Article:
The way Wright chooses to edit and flashback through the film is restrained and affecting. While the film is captivating to watch, it’s never flashy. The story’s emotional gravity is magnetic—and you just know that once the big misunderstanding that fuels the rest of the picture happens, that it will all play out tragically. Wright has masterfully set the mood.
The director has crafted a romantic epic with a modern, fresh twist that will likely gain popularity through word of mouth and critical hosannas (and the buzz is hot here in Toronto over it now). Wright’s impressive use of and understanding of the medium (color, light, and shadows, especially) plays out with grandeur as he puts together one of the most magnificent tracking shots I think I have seen; set on Dunkirk’s coast during the war. It lasts for around five minutes and is enthralling.
Visually, the film’s style is what will perhaps set it apart and elevate it from the typical war-set romances we have seen in cinema’s history. From the aforementioned tracking shot to the underwater sequences, credit must be given solely to Wright for this re-invigoration of the genre.
Perhaps the films most important lesson, which during Redgrave’s magnificent final scene is apparent, is that truthfulness (above everything) will set you free; but even the most inconsequential lie can ruin lives and change the course of history. While we may be able to live with the guilt of abusing the truth from day to day, one day we will all have to answer for whatever lies we have told. There are no free passes. Wright implores us, simply, that honesty is the best policy.
The film takes the position that not even a thirteen year old can hide behind age as an excuse. Everyone knows the difference between right and wrong from a very young age. No matter how much regret you feel afterwards (and the Garai/Redgrave version feel plenty), it is that crucial moment of decision in which we can become heroes or villains. Everyone has experienced this kind of choice, which makes the elegant Atonement easy to relate to.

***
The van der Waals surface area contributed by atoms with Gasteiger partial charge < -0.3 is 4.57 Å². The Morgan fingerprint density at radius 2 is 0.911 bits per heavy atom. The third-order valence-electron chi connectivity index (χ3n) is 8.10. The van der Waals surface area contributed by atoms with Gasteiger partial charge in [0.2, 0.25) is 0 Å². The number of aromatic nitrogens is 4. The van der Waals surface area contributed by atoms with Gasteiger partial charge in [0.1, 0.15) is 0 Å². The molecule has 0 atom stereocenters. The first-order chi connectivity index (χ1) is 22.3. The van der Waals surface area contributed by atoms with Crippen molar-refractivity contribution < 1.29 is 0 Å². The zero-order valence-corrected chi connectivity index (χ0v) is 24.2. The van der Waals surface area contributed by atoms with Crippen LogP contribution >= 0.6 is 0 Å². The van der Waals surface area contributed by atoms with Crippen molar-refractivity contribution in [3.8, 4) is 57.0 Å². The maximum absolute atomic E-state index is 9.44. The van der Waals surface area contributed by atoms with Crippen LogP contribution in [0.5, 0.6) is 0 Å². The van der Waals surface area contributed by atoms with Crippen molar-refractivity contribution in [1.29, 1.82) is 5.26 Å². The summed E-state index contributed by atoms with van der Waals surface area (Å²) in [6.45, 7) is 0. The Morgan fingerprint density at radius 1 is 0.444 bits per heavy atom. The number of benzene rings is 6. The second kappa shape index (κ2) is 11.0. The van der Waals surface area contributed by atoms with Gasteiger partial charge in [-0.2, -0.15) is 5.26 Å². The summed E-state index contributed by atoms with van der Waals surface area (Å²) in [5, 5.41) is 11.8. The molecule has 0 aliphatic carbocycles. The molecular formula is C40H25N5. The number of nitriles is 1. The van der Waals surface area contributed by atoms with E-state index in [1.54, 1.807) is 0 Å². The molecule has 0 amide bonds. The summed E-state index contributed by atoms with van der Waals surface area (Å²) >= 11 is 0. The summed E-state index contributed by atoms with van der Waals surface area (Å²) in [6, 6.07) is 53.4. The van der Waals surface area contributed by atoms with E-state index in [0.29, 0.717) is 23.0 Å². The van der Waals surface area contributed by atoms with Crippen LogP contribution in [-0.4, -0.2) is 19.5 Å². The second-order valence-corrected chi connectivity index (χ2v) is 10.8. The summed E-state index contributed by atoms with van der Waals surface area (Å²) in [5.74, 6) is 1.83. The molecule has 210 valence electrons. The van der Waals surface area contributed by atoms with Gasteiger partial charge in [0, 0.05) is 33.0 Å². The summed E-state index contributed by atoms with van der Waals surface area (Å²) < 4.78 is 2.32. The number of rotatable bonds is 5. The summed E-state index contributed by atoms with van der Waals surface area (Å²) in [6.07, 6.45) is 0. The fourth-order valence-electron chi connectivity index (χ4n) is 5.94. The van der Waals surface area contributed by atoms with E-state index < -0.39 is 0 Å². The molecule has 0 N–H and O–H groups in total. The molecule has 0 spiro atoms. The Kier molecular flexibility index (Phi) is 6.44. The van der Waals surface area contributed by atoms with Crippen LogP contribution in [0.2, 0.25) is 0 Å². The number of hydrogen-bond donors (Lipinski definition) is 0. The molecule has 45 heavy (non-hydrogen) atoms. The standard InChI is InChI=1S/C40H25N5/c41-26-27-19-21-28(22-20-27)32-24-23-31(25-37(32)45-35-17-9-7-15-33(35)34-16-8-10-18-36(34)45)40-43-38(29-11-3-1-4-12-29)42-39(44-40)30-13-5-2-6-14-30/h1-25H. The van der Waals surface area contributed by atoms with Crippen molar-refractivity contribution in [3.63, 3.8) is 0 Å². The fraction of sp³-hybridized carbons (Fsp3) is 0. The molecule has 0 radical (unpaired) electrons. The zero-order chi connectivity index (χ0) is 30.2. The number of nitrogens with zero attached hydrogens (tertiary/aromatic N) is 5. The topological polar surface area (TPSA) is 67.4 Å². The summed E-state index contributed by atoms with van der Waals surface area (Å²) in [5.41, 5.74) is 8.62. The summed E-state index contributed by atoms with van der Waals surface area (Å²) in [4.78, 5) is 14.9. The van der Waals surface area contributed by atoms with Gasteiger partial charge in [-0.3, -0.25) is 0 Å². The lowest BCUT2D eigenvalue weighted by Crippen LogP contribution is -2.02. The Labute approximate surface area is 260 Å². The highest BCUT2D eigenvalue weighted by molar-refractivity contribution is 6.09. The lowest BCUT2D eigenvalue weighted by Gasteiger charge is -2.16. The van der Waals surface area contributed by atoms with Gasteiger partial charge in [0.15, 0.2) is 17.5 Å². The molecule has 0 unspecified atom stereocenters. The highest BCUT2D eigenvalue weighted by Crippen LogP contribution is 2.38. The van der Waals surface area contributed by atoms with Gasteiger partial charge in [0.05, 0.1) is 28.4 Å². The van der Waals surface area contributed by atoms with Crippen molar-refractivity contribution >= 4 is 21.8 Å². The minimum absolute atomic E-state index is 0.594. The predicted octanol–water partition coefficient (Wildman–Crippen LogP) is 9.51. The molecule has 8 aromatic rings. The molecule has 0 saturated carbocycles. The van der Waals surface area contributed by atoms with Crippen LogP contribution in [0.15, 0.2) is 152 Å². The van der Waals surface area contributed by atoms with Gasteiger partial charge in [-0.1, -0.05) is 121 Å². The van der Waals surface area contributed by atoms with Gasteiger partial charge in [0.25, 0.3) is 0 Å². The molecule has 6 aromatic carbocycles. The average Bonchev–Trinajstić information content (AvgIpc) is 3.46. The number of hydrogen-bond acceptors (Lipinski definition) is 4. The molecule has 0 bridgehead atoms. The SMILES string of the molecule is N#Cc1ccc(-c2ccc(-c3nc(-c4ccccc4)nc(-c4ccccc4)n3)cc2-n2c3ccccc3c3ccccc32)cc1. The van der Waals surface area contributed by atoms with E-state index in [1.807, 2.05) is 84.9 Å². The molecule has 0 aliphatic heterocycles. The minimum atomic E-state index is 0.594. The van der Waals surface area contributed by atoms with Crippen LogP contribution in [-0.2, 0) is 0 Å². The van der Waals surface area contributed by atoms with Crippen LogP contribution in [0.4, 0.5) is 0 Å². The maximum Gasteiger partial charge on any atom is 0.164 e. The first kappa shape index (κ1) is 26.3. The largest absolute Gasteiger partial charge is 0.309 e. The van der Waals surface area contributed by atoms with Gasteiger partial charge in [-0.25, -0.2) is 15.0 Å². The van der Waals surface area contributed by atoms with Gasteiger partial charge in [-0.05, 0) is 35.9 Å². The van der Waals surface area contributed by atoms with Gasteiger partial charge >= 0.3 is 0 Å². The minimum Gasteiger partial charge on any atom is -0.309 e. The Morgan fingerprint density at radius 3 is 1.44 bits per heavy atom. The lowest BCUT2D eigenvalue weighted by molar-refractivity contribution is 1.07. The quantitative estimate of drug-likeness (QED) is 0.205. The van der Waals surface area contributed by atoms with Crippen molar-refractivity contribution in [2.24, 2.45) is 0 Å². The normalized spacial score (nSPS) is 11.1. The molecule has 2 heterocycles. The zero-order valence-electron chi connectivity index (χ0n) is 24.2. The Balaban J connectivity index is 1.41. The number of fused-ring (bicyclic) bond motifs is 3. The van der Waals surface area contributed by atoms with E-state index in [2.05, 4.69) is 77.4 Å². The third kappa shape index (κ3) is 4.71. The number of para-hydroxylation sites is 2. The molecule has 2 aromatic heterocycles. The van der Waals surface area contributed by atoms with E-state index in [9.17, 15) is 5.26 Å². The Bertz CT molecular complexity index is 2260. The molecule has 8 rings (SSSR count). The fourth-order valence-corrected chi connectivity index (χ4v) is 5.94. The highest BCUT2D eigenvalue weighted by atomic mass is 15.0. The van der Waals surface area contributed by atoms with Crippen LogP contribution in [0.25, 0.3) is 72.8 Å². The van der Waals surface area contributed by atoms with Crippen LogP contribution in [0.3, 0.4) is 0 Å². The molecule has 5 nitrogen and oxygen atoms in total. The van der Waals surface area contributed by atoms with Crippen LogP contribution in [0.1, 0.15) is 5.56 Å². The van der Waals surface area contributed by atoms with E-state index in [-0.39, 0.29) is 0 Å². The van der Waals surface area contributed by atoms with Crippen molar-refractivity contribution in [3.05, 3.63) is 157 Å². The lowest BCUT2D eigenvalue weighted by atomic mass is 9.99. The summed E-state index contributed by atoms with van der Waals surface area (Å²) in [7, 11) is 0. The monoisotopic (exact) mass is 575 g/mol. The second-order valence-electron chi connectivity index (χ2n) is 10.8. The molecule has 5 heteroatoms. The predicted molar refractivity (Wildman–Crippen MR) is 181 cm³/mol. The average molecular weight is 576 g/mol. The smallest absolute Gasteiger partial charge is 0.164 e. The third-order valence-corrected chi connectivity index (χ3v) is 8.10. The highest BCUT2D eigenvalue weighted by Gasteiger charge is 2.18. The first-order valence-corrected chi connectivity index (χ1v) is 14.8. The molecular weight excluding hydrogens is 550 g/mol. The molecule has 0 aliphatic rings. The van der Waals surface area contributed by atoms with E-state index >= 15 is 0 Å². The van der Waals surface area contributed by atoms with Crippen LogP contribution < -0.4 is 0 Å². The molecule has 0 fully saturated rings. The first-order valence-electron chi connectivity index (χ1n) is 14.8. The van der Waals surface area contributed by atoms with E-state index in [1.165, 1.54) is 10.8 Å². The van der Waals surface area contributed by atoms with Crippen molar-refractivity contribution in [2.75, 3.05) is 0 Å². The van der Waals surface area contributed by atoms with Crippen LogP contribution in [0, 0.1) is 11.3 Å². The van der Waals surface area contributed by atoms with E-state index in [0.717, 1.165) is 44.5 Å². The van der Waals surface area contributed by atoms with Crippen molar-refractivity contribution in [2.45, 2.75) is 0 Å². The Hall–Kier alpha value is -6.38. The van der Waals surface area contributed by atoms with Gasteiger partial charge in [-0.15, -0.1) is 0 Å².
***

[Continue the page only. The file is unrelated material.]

Woody Allen also looks at the dark bonds of family in his newest film, which, like his previous two (Match Point and Scoop) are set in London rather than his usual venue, New York City.
If you are an Allen fan, nostalgic for his past romps in the city, with incisive wit and a light tough, Cassandra’s Dream is not going to be for you. If you are an Allen fan who is excited to see this living legend grow as an artist and boldly take a leap from what people have come to expect from him.
With Match Point and Cassandra, Allen takes out his pent-up aggressions and relieves his existential inquiries in a primal, cinematic way, here unleashing a quiet, sinister fury of complicated allegiances to family and how far you would go to protect yourself (in the most extreme circumstances) instead of your family. The director richly explores personal ethics in a way that he has in many of his films: the playwright who is being forced by the mob to re-write his script (Bullets Over Broadway), and the man who wants to have his mistress killed (Crimes and Misdemeanors) are just a sampling of Allen’s grappling onscreen with conscious and its borders.
Using the story of two working class brothers, Ian and Terry (Ewan MacGregor and Colin Farrell, both in top shape), Allen’s opening sequence shows the men buying a boat together, sweetly reminiscing about their childhood and their fond memories of their wealthy plastic surgeon to-the-stars uncle Howard (the always great Tom Wilkinson) taking them out sailing.
They let nostalgia win out, plunk down $6,000 that Terry (who has a nasty gambling problem and chronic migraines) has just won at the dog track. The brothers christen the skiff “Cassandra’s Dream”, after the winning dog that paid 60 to 1.